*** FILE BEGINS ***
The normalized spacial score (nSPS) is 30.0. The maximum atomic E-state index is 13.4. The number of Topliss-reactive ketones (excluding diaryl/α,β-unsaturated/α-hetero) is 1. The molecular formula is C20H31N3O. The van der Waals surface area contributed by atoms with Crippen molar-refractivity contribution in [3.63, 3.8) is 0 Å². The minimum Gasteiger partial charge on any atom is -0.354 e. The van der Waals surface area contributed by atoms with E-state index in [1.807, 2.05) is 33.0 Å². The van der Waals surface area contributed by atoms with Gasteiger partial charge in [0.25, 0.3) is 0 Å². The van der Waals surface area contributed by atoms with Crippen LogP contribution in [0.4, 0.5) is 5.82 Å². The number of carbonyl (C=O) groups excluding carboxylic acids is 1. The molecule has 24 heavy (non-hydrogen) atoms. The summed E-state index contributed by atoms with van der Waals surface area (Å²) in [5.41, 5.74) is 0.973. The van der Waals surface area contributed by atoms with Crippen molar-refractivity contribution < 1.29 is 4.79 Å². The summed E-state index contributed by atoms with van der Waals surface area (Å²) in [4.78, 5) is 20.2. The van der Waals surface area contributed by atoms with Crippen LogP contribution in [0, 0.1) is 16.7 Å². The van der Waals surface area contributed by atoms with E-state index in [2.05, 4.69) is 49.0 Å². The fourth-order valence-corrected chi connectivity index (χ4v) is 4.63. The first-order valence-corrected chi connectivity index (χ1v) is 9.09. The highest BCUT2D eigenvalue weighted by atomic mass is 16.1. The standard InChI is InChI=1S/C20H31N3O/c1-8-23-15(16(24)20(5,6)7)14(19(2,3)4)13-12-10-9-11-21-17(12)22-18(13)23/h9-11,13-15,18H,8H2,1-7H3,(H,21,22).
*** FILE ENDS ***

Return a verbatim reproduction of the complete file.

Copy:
The normalized spacial score (nSPS) is 30.0. The maximum atomic E-state index is 13.4. The number of Topliss-reactive ketones (excluding diaryl/α,β-unsaturated/α-hetero) is 1. The molecular formula is C20H31N3O. The van der Waals surface area contributed by atoms with Crippen molar-refractivity contribution in [3.63, 3.8) is 0 Å². The minimum Gasteiger partial charge on any atom is -0.354 e. The van der Waals surface area contributed by atoms with E-state index in [1.807, 2.05) is 33.0 Å². The van der Waals surface area contributed by atoms with Gasteiger partial charge in [0.25, 0.3) is 0 Å². The van der Waals surface area contributed by atoms with Crippen LogP contribution in [0.4, 0.5) is 5.82 Å². The number of carbonyl (C=O) groups excluding carboxylic acids is 1. The molecule has 24 heavy (non-hydrogen) atoms. The summed E-state index contributed by atoms with van der Waals surface area (Å²) in [5.41, 5.74) is 0.973. The van der Waals surface area contributed by atoms with Crippen molar-refractivity contribution < 1.29 is 4.79 Å². The summed E-state index contributed by atoms with van der Waals surface area (Å²) in [4.78, 5) is 20.2. The van der Waals surface area contributed by atoms with Crippen LogP contribution in [0, 0.1) is 16.7 Å². The van der Waals surface area contributed by atoms with E-state index in [2.05, 4.69) is 49.0 Å². The fourth-order valence-corrected chi connectivity index (χ4v) is 4.63. The first-order valence-corrected chi connectivity index (χ1v) is 9.09. The highest BCUT2D eigenvalue weighted by atomic mass is 16.1. The standard InChI is InChI=1S/C20H31N3O/c1-8-23-15(16(24)20(5,6)7)14(19(2,3)4)13-12-10-9-11-21-17(12)22-18(13)23/h9-11,13-15,18H,8H2,1-7H3,(H,21,22).